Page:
Wall Street has an alarming number of shady practices geared to transfer your money to itself. Main Street investors are outgunned and ill-equipped to deal with its chicanery.
Conflicts of interest abound
There’s a reason Wall Street doesn’t want to be legally obligated to put your interests above its own. Brokers can (and often do) have conflicts of interest when it comes to the investment products they sell, allowing them to enrich themselves at your expense. But that’s apparently not enough to satisfy Wall Street’s greed. It persists in engaging in questionable conduct that harms investors.
The peril of relying on analysts
Many investors rely on research and “target prices” set by analysts employed by major brokerage firms. Their assumption is that knowledgeable analysts are able to uncover information about a particular stock that has eluded millions of traders looking at the same publicly available information. The author of one study observed that “analysts’ recommendations don’t add much value and investors know it.” Actually, many investors don’t “know it.”
The Securities and Exchange Commission (SEC) notes that investors “should not rely solely on an analyst’s recommendation when deciding whether to buy, hold, or sell a stock” and warns of the many conflicts of interest analysts may have (which should be disclosed).
Even if you believe the views held by analysts are worthy of consideration, you should know that some don’t abide by what many investors would consider rules of unbiased fair play. Sometimes, they have an interest in the stock they are recommending which is either not disclosed or marginally mentioned.
An article by Gretchen Morgenson in The New York Times is illustrative of the latter. It discusses a report from Longbow Research recommending the purchase of shares in Tempur Sealy International. The analyst was Mark Rupe, who formerly was head of the company’s investor relations unit. His background, and the fact that he or a member of his family owned stock and options in Tempur Sealy, was disclosed in his report. The report also disclosed that Mr. Rupe would receive incentive compensation from Tempur Sealy if the company met certain performance hurdles.
It’s likely some investors would either miss these disclosed conflicts of interest or fail to appreciate their significance and assume this report is unbiased. If so, the potential for harm is evident.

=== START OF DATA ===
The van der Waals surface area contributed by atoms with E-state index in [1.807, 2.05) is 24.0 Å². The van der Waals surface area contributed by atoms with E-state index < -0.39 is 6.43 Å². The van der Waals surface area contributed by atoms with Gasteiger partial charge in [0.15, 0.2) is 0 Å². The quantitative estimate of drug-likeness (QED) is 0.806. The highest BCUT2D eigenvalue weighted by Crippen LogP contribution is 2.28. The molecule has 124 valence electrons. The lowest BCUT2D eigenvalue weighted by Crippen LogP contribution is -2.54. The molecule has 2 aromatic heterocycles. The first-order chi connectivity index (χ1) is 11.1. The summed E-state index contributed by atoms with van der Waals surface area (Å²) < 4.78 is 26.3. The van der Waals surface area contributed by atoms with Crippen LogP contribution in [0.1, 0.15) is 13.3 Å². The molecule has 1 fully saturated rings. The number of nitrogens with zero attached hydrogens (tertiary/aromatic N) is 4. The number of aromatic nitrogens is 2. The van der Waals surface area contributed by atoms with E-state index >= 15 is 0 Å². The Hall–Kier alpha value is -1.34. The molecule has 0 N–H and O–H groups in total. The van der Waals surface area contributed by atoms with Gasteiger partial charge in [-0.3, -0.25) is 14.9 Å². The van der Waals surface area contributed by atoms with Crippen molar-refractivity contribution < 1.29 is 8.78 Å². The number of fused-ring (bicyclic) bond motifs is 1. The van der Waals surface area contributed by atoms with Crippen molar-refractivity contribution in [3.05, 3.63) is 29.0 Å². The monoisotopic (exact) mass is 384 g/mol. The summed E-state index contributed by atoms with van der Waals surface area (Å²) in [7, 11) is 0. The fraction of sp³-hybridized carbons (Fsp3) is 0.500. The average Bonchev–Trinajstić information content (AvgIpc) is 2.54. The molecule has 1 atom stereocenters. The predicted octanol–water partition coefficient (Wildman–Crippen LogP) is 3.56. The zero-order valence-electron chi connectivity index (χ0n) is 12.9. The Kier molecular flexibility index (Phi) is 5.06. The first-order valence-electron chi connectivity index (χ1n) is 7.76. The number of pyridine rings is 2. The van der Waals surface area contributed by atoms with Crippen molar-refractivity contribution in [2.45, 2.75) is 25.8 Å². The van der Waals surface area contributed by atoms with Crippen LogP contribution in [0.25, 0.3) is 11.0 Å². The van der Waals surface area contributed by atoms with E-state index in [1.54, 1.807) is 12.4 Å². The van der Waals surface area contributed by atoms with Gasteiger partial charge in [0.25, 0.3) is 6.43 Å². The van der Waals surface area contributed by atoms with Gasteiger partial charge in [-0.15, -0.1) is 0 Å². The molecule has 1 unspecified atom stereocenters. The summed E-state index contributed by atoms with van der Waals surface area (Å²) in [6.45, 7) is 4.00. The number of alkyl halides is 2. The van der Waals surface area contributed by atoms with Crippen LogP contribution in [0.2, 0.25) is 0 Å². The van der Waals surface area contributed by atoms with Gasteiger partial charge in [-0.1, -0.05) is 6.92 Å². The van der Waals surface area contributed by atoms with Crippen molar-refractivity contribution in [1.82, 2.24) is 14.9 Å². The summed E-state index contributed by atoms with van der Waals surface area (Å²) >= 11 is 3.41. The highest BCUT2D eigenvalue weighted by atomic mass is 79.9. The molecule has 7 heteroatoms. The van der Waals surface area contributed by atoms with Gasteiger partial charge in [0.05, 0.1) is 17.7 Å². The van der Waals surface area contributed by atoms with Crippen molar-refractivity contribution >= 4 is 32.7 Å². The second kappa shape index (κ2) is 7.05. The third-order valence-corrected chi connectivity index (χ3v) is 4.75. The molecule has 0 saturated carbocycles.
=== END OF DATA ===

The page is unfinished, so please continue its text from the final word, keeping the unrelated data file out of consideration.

More troubling is the case of a Deutsche Bank research analyst who issued a stock rating inconsistent with his personal view. According to a press release issued by the SEC, an investigation found that Charles Grom certified that his March 29, 2012 research report on a discount retailer, Big Lots, accurately reflected his personal views about the company. This turned out not to be true. The SEC found he didn’t downgrade Big Lots from a “buy” recommendation because “he wanted to maintain his relationship with Big Lots management.”
Grom agreed to settle the charges by paying a $100,000 penalty and will be suspended from the securities industry for a year.
And what about the investors who relied on Grom’s flawed report and suffered losses? Presumably, they will be left to pursue claims from Grom and Deutsche Bank in court proceedings. The outcome likely will be uncertain and the cost of obtaining redress will be a significant deterrent.
A game you’re unlikely to win
Conflicted analyst reports are a small part of a much larger problem. Wall Street’s arsenal of weapons geared to lower your returns and enhance its profits range from outright deception to expensive and confusing investment products. Its basic value proposition is that entrusting your money to its “experts” is a responsible and intelligent way to invest.
Don’t be fooled. The only way to avoid being harmed by Wall Street is to opt out of a game you’ll probably lose. Shift your focus to capturing global market returns, keeping your fees low and minimizing or avoiding taxes. Above all, don’t rely on an advisor who won’t agree in writing to place your interests above theirs.
This commentary originally appeared March 29 on HuffingtonPost.com
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